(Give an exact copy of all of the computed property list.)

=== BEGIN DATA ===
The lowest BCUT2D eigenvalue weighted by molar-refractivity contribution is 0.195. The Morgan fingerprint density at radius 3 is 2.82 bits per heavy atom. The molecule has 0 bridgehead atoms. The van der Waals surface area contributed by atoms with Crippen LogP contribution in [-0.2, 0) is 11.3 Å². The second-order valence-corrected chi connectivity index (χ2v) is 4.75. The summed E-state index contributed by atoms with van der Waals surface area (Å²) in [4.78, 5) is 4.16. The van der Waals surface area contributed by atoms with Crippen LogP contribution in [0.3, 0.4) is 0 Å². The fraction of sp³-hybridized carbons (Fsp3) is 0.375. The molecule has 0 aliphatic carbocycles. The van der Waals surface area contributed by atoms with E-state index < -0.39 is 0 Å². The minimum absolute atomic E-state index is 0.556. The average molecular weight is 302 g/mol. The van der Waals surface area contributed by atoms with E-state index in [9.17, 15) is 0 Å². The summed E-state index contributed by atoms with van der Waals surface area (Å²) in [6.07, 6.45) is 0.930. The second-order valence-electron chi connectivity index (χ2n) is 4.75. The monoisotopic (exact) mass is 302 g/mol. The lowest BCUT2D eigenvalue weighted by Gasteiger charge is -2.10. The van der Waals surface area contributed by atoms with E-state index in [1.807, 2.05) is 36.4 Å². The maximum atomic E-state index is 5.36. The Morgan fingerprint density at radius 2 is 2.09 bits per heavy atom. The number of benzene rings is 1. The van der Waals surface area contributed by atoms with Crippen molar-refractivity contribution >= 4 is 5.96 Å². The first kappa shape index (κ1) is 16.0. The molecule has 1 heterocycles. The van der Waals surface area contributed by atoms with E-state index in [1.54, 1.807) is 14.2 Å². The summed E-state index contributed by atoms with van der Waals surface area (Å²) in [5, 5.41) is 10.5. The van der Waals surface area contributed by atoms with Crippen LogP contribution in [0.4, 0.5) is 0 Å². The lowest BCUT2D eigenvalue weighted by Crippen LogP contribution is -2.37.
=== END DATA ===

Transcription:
The lowest BCUT2D eigenvalue weighted by molar-refractivity contribution is 0.195. The Morgan fingerprint density at radius 3 is 2.82 bits per heavy atom. The molecule has 0 bridgehead atoms. The van der Waals surface area contributed by atoms with Crippen LogP contribution in [-0.2, 0) is 11.3 Å². The second-order valence-corrected chi connectivity index (χ2v) is 4.75. The summed E-state index contributed by atoms with van der Waals surface area (Å²) in [4.78, 5) is 4.16. The van der Waals surface area contributed by atoms with Crippen LogP contribution in [0.3, 0.4) is 0 Å². The fraction of sp³-hybridized carbons (Fsp3) is 0.375. The molecule has 0 aliphatic carbocycles. The van der Waals surface area contributed by atoms with E-state index < -0.39 is 0 Å². The minimum absolute atomic E-state index is 0.556. The average molecular weight is 302 g/mol. The van der Waals surface area contributed by atoms with E-state index in [9.17, 15) is 0 Å². The summed E-state index contributed by atoms with van der Waals surface area (Å²) in [6.07, 6.45) is 0.930. The second-order valence-electron chi connectivity index (χ2n) is 4.75. The monoisotopic (exact) mass is 302 g/mol. The lowest BCUT2D eigenvalue weighted by Gasteiger charge is -2.10. The van der Waals surface area contributed by atoms with E-state index in [1.807, 2.05) is 36.4 Å². The maximum atomic E-state index is 5.36. The Morgan fingerprint density at radius 2 is 2.09 bits per heavy atom. The number of benzene rings is 1. The van der Waals surface area contributed by atoms with Crippen molar-refractivity contribution >= 4 is 5.96 Å². The first kappa shape index (κ1) is 16.0. The molecule has 1 heterocycles. The van der Waals surface area contributed by atoms with E-state index in [1.54, 1.807) is 14.2 Å². The summed E-state index contributed by atoms with van der Waals surface area (Å²) in [5, 5.41) is 10.5. The van der Waals surface area contributed by atoms with Crippen LogP contribution in [0.4, 0.5) is 0 Å². The lowest BCUT2D eigenvalue weighted by Crippen LogP contribution is -2.37.